REGINA – Fire inspectors say corrosion in a single pipe was behind an explosion and fire at the Co-op refinery in Regina last fall.
Their report says a tear measuring almost 18 centimetres long triggered the initial explosion and subsequent smaller ones.
They say the problem was in a diesel fuel processing area and had been getting worse since 2008 when practices at the plant changed.
Co-op officials say tests hadn’t shown any issues with the pipe.
Seven contract employees that were working on a $2-billion upgrade and expansion were sent to hospital and two more were treated for burns at the plant.
Another 1,400 people had to leave the refinery after the blast that triggered a huge fireball that could be seen all over the city.
Co-op says 80 per cent of the piping in the troubled area has been replaced since the fire and 19 other measures have been taken to increase testing.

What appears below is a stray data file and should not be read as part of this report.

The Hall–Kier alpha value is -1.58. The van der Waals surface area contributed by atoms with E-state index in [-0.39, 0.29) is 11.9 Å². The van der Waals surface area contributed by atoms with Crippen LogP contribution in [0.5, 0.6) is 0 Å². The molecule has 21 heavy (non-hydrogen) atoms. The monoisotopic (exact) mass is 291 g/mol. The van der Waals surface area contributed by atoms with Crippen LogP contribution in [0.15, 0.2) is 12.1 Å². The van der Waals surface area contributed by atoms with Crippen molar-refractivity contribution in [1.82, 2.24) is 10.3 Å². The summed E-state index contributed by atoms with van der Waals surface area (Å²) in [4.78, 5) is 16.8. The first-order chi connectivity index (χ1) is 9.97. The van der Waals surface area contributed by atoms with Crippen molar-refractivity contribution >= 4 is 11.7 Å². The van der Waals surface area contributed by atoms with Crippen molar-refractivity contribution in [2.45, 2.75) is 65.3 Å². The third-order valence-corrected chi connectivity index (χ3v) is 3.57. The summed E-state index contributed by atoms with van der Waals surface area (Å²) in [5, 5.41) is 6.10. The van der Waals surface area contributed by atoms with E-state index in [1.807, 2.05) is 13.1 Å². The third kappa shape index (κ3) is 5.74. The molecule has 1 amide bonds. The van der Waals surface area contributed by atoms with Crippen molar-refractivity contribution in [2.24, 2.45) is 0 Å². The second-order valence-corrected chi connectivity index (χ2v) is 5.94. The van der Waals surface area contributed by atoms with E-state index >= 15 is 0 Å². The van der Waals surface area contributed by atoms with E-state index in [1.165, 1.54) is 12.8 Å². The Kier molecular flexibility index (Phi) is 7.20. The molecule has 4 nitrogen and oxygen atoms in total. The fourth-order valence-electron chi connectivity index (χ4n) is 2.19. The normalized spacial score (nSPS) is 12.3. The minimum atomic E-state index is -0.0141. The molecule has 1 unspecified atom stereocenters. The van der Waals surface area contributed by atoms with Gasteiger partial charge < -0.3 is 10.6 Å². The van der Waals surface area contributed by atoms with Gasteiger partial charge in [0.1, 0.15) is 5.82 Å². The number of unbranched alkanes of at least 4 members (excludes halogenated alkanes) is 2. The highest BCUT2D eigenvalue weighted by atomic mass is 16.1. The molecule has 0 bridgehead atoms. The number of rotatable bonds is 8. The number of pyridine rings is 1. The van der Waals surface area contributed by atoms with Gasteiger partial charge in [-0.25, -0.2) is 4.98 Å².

The plant had another fire on a much smaller scale in May when an overheated crude oil pump ignited. There were no injuries.
The U.S. Navy has agreed to pay a $5,855 penalty to settle alleged underground storage tank (UST) violations at its Building NH94, located at 7918 Blandy St., Norfolk, Va., the U.S. Environmental Protection Agency announced today.
There are three 25,000-gallon underground storage tanks at this facility containing diesel fuel. Each UST is required to be tested every three years to make sure the tank is not corroded and that the corrosion protection system is operating properly. During a March 2011 inspection, the inspectors found that these tanks had not been tested since 2004.
The $5,855 settlement penalty reflects cooperation of the U.S. Navy with EPA in the investigation and resolution of this matter. The Navy has certified its compliance with applicable UST requirements and the tanks were tested for corrosion on April 4, 2011.
Underground storage tanks must be tested to prevent leaks, because the greatest potential threat from a leaking UST is contamination of groundwater, the source of drinking water for nearly half of all Americans. These leaks can threaten public safety and health as well as the environment because UST systems contain hazardous and toxic chemicals. Cleaning up petroleum leaks is difficult and usually expensive. Federal regulations ensure that USTs are structurally sound because it is easier and less costly to prevent leaks before they happen.